Rob died in October 1993, as we were in final production mode for the ECLM. The bookwork, This Is True To Me, features the graphics and photographic images that Rob was working on for the show, alongside excerpts from his dream and studio diaries – and a compact disc of the audio intended for the installation.

I was the last friend to visit Rob in his hospital room at Wellesley Hospital. He was mostly silent that evening and in a particularly meditative state. There was little to no conversation and he was deeply engaged with a series of photographic images that David Rasmus had arranged on the wall, one day earlier, at the foot of Rob’s hospital bed. The images of flower blossoms and sky were organized in a grid of 9. Rob appeared to be moving into the images – as though he was concentrating on—or willing—a psychic shift. On his bed, beside him, his copy of The Tibetan Book of the Dead. I brought a mixed tape of music for him to listen to – it was common practice for me to mix music for him, for his studio time and for meditation. The cassette, on that evening, was a recording of Kenyan singer and Nyatiti player, Ayub Ogada.

Since there was little conversation, I turned my chair to sit abreast of Rob at the head of his bed, and together we gazed into Rasmus’s flower blossom images. After a few hours, I prepared to leave. It was around 10 or 10:30 pm. As I was departing, Rob finally spoke, “Andrew, just keep working – and I will see you in two days.” He died within a few hours – around 1:30 am.

Rob’s close friend, Patrick, called me first thing in the morning – it was around sunrise. “Rob is dead,” he said. I immediately got out of bed and moved to my studio area. I could feel Rob’s energy in the room. I finished the track “Invocation” (from This Is True To Me) – the track was played for the first time publicly the next day at his funeral.

Rob was right. I did indeed see him in two days – or at least, it was his corpse that I saw, at the visitation. I left some purple and gold mardi gras beads in his Hoax Couture suit pocket. And as per his instructions, I have never stopped working in my studio.

(image: Etheric Double by Robert Flack [1990] – the image used for the Empowerment exhibition promotional postcard, and later reproduced as a giclee print in the audio edition of Nature: This Is A Recording [Art Metropole, ARTMET-CD006, 2006]. Rob gave me the original print of this piece in 1991 as payment for the sound, and I honoured our collaboration during that summer by tattooing one of his mandalas on my back – a drawing that would find its way into his Love Mind series.)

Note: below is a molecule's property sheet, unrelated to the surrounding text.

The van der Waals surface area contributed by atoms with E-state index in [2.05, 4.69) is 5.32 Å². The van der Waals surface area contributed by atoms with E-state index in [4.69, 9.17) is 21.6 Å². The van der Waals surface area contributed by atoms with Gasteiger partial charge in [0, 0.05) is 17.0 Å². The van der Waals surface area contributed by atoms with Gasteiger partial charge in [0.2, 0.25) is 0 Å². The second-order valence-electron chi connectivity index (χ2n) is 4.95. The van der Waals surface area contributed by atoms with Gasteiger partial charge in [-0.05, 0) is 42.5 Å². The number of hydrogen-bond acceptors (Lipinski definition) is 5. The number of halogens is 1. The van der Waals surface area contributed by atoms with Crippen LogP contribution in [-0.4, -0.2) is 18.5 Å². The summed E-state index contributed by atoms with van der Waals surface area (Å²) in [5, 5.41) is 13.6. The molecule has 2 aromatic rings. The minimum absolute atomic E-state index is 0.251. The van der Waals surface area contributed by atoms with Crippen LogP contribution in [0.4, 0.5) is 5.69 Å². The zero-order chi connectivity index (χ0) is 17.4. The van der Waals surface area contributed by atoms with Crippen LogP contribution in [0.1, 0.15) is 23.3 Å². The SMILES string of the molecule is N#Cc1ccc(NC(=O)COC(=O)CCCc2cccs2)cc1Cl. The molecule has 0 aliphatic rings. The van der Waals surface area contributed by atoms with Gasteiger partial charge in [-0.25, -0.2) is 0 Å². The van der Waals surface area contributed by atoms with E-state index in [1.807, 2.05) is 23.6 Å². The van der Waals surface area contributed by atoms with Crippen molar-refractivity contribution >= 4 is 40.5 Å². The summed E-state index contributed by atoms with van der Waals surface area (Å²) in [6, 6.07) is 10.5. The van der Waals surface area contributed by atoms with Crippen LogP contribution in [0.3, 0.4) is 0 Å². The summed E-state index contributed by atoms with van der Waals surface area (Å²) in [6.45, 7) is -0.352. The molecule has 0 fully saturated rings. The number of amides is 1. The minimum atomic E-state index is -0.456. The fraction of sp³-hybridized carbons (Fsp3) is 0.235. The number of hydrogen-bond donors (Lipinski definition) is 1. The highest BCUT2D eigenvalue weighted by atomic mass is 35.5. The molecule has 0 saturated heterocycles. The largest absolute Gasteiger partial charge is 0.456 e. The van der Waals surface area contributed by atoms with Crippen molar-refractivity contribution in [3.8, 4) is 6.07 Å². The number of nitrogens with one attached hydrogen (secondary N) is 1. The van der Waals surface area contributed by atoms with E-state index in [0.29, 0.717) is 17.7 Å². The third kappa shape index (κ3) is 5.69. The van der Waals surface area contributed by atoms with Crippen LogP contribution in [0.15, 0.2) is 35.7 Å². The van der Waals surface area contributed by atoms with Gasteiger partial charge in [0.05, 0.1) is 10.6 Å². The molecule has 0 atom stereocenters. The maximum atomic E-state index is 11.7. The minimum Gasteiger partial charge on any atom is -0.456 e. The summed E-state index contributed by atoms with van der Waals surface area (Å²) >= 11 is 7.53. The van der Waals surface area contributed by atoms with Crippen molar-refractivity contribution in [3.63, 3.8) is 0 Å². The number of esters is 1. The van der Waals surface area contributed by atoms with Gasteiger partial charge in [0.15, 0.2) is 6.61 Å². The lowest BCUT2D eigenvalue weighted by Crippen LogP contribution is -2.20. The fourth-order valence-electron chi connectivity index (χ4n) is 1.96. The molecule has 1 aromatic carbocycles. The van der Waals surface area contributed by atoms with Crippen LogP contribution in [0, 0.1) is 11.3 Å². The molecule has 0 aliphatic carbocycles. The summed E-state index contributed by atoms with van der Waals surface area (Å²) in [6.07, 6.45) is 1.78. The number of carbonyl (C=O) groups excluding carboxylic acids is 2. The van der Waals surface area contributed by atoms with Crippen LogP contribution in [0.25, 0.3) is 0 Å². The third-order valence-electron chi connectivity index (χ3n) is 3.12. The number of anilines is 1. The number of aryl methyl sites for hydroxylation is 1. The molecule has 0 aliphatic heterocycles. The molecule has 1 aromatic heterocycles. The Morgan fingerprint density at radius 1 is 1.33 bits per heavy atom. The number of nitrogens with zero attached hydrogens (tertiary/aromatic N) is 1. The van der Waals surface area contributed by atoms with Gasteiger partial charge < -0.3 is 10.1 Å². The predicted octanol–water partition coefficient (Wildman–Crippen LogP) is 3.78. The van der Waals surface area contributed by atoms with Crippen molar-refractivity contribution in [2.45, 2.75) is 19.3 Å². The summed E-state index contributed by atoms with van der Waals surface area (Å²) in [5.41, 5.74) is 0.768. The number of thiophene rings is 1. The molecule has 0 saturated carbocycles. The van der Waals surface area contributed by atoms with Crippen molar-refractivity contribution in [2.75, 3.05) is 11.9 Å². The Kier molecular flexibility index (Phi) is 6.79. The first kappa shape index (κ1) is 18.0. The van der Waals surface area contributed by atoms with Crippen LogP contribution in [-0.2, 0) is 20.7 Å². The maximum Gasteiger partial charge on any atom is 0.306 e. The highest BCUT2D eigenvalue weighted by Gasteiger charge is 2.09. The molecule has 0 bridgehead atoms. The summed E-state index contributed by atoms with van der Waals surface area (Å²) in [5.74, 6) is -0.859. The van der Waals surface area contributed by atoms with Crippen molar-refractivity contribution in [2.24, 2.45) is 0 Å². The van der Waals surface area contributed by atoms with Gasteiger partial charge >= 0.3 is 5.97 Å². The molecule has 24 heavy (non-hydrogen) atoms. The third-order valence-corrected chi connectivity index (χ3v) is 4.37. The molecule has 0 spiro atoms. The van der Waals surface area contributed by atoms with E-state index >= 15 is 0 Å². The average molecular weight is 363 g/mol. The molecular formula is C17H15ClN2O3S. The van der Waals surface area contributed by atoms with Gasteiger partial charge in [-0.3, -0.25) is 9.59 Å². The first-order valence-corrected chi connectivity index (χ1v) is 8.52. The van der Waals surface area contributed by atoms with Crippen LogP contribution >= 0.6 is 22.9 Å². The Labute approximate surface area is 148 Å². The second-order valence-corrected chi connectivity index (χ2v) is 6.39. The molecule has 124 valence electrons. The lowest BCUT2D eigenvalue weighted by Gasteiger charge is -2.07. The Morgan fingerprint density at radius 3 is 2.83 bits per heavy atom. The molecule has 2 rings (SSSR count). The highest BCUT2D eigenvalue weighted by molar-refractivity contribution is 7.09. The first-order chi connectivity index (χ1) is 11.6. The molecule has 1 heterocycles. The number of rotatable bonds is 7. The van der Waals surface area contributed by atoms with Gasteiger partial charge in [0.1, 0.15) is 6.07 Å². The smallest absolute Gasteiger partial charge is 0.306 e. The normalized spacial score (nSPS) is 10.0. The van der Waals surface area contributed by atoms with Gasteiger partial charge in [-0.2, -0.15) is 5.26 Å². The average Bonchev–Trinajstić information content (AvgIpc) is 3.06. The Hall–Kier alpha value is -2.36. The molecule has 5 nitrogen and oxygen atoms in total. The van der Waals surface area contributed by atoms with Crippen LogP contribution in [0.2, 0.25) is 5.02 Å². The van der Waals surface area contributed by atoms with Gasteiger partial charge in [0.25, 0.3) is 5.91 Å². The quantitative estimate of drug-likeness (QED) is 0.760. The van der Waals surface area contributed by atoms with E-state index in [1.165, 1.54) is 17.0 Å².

March 10, 2014
by Dr. Sara Diamond

“The Seventies were somewhat utopian times in Vancouver”

I hardly know where to begin as I have been a lesbian or bisexual as long back as I can remember. Thank heavens our histories are multi-layered and contradictory.  I thought I would share a tidbit from my twenties.  Other than working fulltime and going to university to study history and communications, I divided my time between union and political activism and lesbian bars such as the Vanport (a trucker’s bar with a fantastic inner room with a small stage with a large stripper named Mary), clubs such as BJ’s with its fantastic drag shows, hot seventies disco and swirling lights. Summer days were spent at a fantastic beach up the old Squamish Highway by a cold water spring.  At the same time, I was involved in early theoretical work that suggested that social movements around issues such as sexuality would be formative of a new kind of politics of identity.  We drew on an historical and materialist approach to theorize desire and its construction.

Later (in the late 1970s and early 80s) I amplified my feminist activism and immersed in what felt like a large women’s community in the city. I was part of a five woman lesbian video collective entitled Amelia Productions.  Amelia created what I jokingly called, “occupational video”, pieces that documented daycare workers fighting for their rights, telecommunications unionists literally occupying their buildings, postal workers establishing daycare coverage as well as producing such pithy titles as “Lesbians against the Right”.  Amelia produced fourteen productions (a few fictions as well) in two years and then imploded due to our complex sexual dynamics.

The Seventies were somewhat utopian times in Vancouver – pre-AIDS crisis, full of optimism and hopes for a better world.


March 3, 2014
by Andrew James Paterson

Some Pride Commentaries

My first Pride was 1985 –  I remember it being pretty sparse and grass roots _ don’t remember the March but I remember John Greyson wearing John Scott’s Fuck Mary Brown’s dress – there was that funky combination of activism and queer performance happening.
1986 – I remember doing the march and then hanging in the beer garden. It was pissing rain but the march and the show had to go on. By show I mean presence -it was raining men as well as cats and dogs. The epidemic was getting worse and worse – so damn the heavens.
1987 – I remember the corporate-ness of it all beginning to seep in. I remember getting pissed with my friends Dean (RIP) and Jeannie in what I think was Robert’s because we didn’t want to go in the Molson’s beer gardens because Molson’s distributed Coors who were still verboten in the gay bars not to mention dyke-friendly establishments. Observations were made that anger was eroded, despite the escalation of the plague et cetera.
1991 – I remember being with friends who didn’t want to march because of a loved one’s recent death. I remember wanting to march because of the overwhelming velocity and propensity of HIV-AIDS-related deaths as well as the lives of those defying the odds. I also remember every fucking float broadcasting Gypsy Woman, by Crystal Waters. La-di-di-la-di-da. Same tune as that from the theme of Jeopardy and not dissimilar to Three Blind Mice.
1993 – Very intense year. Worst for AIDS-related deaths. I remember that one would watch the parade and then suddenly join in. Ah, there he is! Omigod…that person is not only still alive but looking great! Fantastic. There wasn’t yet the barrier between performer and audience necessary to make spectacle.